For many who develop programs or design curricula, folk knowledge and “common sense” about youth growing up in urban communities prevents them from noticing the positive characteristics of students and their parents. This “common sense” includes the use of labels to define the current situation. Rather than understanding students from the students’ point of view, labels are used to think about the vast number of students involved in or affected by educational initiatives. These labels may have a scientific basis and have the credibility of scientific constructs. They also reflect the narrative canons and folk knowledge of a culture influenced by time and place. These labels are in flux, and often they transition to some new way of representing reality. For example, yesterday’s “disadvantaged youth” became an “at-risk student” in the 1980’s and then became today’s “low performing student.”

In racially marked environments that characterize American public schools, positive descriptions of African American youth are few and far between. In comparison to their White Peers, they are more likely to be labeled “mentally retarded,” and “emotionally disturbed,” and half as likely to be labeled “gifted and talented.” They also are less likely to be referred for advanced placement opportunities, or to be recommended for awards and recognitions (Tannenbaum & Ruck, 2007). They are often compared negatively to their peers, particularly when tests of achievement or ability are involved. However, when such comparisons reflect more positively on them (as in the case of underage drinking and tobacco use, or use of illicit drugs like marijuana, heroin, or cocaine), they are less frequently referenced.  At the turn of the 20th century, Dubois pointed out how the experience of being African American and labeled a problem has been a persistent part of public dialogues in the United States. Although not asked bluntly how it feels to be a problem, Dubois described “being someone’s problem” as a “strange experience” (Dubois, 1903/1969, p. 44). In other words, labels do not merely reflect preferences in nomenclature; they have meaning and consequence in the lives of individuals.

Quality of Instructional Services

Based on our readings of research on effective classrooms and schools, we identified three elements as a foundation for our intervention:

  • Interpersonal support and academic scaffolding on tasks that are perceived as challenging;
  • Enrichment opportunities to promote talents and emerging talents;
  • Assessment practices that lessen stereotype threat, and promote self-regulated learning.

Interpersonal support and scaffolding

In effective schools and classrooms, teachers use multiple motivational strategies, create challenging content-driven activities and up-hold very high “failure is not an option” standards with all students (Pressley, et al., 2004; Pressley, et al., 2006). They include teachers who build relationships with a sense of trust so that instruction, feedback, and support would be taken seriously. They scaffold for success, providing just enough support to get students on track to solving a problem, while not solving it for them. Finally, they teach the value of hard work by rewarding effort and fostering an appreciation for learning (see Hilliard & Amankwatia, 2003; Pressley, Raphael, et al., 2004). Giving challenging work can convey respect for their potential and recognize their abilities.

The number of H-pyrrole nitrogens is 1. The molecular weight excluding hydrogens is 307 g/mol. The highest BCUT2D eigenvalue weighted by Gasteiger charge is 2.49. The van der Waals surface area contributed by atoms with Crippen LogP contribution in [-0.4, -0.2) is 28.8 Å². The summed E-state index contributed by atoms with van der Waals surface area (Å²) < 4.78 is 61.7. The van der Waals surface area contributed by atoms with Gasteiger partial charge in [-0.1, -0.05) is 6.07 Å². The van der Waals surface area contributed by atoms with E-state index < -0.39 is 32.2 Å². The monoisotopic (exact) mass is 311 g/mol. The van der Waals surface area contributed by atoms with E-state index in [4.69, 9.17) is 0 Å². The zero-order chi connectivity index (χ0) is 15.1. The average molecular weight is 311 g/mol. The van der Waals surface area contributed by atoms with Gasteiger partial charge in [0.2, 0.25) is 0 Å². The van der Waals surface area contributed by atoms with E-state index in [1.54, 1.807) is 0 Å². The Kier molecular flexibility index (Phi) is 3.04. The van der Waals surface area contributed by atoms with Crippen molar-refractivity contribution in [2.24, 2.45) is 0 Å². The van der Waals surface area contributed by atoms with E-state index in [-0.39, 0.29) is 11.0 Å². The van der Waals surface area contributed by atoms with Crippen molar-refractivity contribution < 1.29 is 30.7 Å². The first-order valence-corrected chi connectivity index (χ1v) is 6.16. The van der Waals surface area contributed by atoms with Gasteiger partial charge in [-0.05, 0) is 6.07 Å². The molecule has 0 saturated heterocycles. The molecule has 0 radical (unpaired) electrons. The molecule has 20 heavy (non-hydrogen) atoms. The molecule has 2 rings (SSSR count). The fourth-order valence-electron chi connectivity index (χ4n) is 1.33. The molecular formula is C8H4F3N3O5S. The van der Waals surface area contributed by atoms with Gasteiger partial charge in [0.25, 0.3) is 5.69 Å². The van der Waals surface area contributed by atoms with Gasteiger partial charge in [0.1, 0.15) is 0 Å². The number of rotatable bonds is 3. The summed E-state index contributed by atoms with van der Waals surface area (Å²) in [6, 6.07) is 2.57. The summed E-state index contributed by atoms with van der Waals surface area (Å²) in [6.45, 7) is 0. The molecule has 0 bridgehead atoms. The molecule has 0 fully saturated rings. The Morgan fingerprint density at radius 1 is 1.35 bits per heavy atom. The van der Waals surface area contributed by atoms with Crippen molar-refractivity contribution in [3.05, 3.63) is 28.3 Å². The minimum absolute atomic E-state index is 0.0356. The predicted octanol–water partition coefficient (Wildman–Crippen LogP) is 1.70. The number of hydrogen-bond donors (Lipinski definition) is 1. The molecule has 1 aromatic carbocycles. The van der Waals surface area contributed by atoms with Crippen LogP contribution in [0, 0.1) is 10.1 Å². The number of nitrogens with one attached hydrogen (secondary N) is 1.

Our programs included academic guides who were students in a teacher education program or volunteers from a local church. Delpit (2003) provides guidance for the preparation of new teachers. The first step is to believe in the children and their capabilities, humanity, and spiritual character. Secondly, it’s important that these educators “fight foolishness,” particularly in rejecting remedial approaches. Instead, they need to challenge students with creative, demanding, high level material. Thirdly, if they are to be effective in educating low-income students of color, they must learn about who these students are, and not what they assume them to be. This means that they develop relationships which encourage students to share stories about their lives, and in particular, their educational aspirations. The goal is to help teachers adopt a narrative view of students, listen to them, and understand the stories they tell about their lives (see Colesante & Biggs, 2004).

Enrichment Experiences

Renzulli and colleagues describe enrichment experiences that recognize and support the talents of all students (Reis, Gentry & Park, 1995; Renzulli, 1999). They include activities that are challenging, meaningful, interesting, fun, and driven by student choice. Because they are based on choice, projects and tasks are the result of knowing what students want to learn and what they want to be able to do. In such a situation, students feel a sense of ownership because they are consulted regarding decisions that impact the program. The instructional climate is not so serious that students feel constrained in expressing their views and ideas; indeed laughter is recognized as a natural and effective strategy to break-up tension or manage frustration.

We developed enrichment clubs and seminars, which we modeled on Renzulli’s “enrichment clusters” (see Reis, Gentry & Park, 1995). These included non-graded groups of students from inner city middle schools who shared common interests, and came together during a Saturday program to pursue their interests. Students were encouraged to join these groups to maximize their potential. Participation in these experiences was represented to students as an honor and as recognition of their high aspirations.

Projects were developed in consultation with students and teachers from local inner city schools. They included both disciplinary and cross-disciplinary topics. Project leaders included faculty at the secondary level, the college level, as well as experts from the community. Students had opportunities to discuss their interests and aspirations in a safe environment in which their ideas were respected and explored. The goal was to help them develop products, services, or performances for real audiences.